Oh, remember the ‘80s? Alf, Madonna, Pee-Wee’s Playhouse, Garbage Pail Kids? I was in New Orleans to see Keith Smart’s last-second shot for Bobby Knight’s Indiana Hoosier over Syracuse in the NCAA Championship Game in 1987. I watched the Baltimore Orioles defeat the Philadelphia Phillies in the 1983 World Series (when the O’s still were more important to me than the Phillies). And I was at the Stanley Cup Finals between the Flyers and the Edmonton Oilers in 1985 and 1987. Those were just some of the games I attended in person. I worked in the Major Indoor Soccer League and the NHL during the 80s—attending hundreds of games. I remember the end of high school, my college years, first jobs, and the start of law school. Little did I (we) know at the time that those babies being born were—Millennials! And that—in the here and now—it would all be about them.
It certainly seems like every day over the past few years has had an issue or conversation regarding the topic of Millennials at the law firms I routinely visit. How do you hire them? (Can we even fire them?) How do you retain them? How do you work with them? How do you make them happy? And, as I write in my marketing column for the March/April 2018 issue of the ABA’s Law Practice Magazine, Marketing to and for Millennials.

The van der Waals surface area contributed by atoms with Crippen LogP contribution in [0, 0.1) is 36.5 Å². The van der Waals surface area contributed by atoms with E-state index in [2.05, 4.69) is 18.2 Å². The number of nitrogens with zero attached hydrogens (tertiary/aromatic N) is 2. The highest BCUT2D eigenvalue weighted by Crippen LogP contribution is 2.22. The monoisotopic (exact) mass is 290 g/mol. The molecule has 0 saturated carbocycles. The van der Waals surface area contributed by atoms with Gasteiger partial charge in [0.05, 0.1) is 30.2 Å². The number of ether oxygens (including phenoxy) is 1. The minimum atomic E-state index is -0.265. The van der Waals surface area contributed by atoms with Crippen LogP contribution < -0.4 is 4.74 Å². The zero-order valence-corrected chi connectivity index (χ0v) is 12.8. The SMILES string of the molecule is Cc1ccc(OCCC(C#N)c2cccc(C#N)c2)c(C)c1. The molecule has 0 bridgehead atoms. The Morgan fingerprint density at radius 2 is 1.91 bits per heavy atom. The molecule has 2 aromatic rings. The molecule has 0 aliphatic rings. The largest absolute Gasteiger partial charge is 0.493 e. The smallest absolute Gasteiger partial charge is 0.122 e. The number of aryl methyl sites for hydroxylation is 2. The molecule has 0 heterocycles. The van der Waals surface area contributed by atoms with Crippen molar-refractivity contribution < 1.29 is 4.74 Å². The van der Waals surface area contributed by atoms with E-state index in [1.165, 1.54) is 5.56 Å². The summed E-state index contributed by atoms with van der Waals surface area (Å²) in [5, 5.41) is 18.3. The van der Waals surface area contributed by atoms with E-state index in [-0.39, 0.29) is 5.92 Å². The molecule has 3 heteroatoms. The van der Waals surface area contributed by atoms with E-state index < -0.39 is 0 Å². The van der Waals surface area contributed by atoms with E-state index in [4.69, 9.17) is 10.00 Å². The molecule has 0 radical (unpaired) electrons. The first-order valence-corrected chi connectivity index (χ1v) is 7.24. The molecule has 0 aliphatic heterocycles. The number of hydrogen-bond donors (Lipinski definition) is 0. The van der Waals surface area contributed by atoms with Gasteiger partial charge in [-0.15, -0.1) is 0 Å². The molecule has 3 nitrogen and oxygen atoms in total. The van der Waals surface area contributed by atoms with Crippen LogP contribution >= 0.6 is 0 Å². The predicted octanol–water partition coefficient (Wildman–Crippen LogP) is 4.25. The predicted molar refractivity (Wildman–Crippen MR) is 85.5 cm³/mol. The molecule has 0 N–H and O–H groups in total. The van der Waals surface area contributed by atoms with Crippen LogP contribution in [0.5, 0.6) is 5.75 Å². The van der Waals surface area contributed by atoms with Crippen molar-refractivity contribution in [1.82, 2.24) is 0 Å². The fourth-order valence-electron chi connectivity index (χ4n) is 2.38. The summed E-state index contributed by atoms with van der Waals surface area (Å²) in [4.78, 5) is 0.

The reality is that Millennials today are often the core focus for marketers. And for law firm marketers, there needs to be a shift in the approaches taken to be successful in this space. I’ve worked with law firms on efforts geared toward Millennials for a few years now. In 2016, I spoke on an ABA panel, Bridging the Generational Divide: How Millennials Can Communicate with Baby Boomers and Succeed in the Workplace. There was a Law360 article on How to Manage the Millennial Lawyer. And in 2015, I served as the Editor in Chief for an entire issue of Law Practice Today geared to Law Firm Management Struggles with Multigenerational Issues. As detailed in the column, I have had to shift my own marketing strategies—not only to engage the millennial lawyer, but more importantly, engage the millennial client.
While I may have been old enough to procreate in the 80s and have a Millennial of my own—as you can see—I was much too busy going to sporting events. I still go to a lot of games, but with kids in tow. They are 9 and 13—I’m not sure what comes after Millennials, but I’m pretty sure it won’t be easier.